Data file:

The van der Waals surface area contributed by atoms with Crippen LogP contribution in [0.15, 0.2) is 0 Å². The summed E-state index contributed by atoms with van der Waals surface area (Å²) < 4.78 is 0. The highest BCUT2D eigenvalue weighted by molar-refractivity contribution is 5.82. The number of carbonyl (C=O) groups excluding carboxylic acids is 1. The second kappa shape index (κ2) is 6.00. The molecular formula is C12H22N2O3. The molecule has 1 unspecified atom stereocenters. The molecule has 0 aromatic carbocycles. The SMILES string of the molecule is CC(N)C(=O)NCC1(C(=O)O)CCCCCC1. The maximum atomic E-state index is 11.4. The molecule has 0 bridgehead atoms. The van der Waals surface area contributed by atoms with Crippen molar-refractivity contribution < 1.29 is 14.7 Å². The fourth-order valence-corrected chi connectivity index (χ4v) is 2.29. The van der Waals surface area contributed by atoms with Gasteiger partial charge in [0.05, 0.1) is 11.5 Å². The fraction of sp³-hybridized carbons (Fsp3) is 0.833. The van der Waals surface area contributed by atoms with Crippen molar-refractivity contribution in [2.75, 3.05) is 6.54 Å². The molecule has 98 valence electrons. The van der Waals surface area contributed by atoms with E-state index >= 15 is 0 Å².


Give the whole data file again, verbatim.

The van der Waals surface area contributed by atoms with Crippen LogP contribution in [0.15, 0.2) is 0 Å². The summed E-state index contributed by atoms with van der Waals surface area (Å²) < 4.78 is 0. The highest BCUT2D eigenvalue weighted by molar-refractivity contribution is 5.82. The number of carbonyl (C=O) groups excluding carboxylic acids is 1. The second kappa shape index (κ2) is 6.00. The molecular formula is C12H22N2O3. The molecule has 1 unspecified atom stereocenters. The molecule has 0 aromatic carbocycles. The SMILES string of the molecule is CC(N)C(=O)NCC1(C(=O)O)CCCCCC1. The maximum atomic E-state index is 11.4. The molecule has 0 bridgehead atoms. The van der Waals surface area contributed by atoms with Crippen molar-refractivity contribution < 1.29 is 14.7 Å². The fourth-order valence-corrected chi connectivity index (χ4v) is 2.29. The van der Waals surface area contributed by atoms with Gasteiger partial charge in [0.05, 0.1) is 11.5 Å². The fraction of sp³-hybridized carbons (Fsp3) is 0.833. The van der Waals surface area contributed by atoms with Crippen molar-refractivity contribution in [2.75, 3.05) is 6.54 Å². The molecule has 98 valence electrons. The van der Waals surface area contributed by atoms with E-state index >= 15 is 0 Å².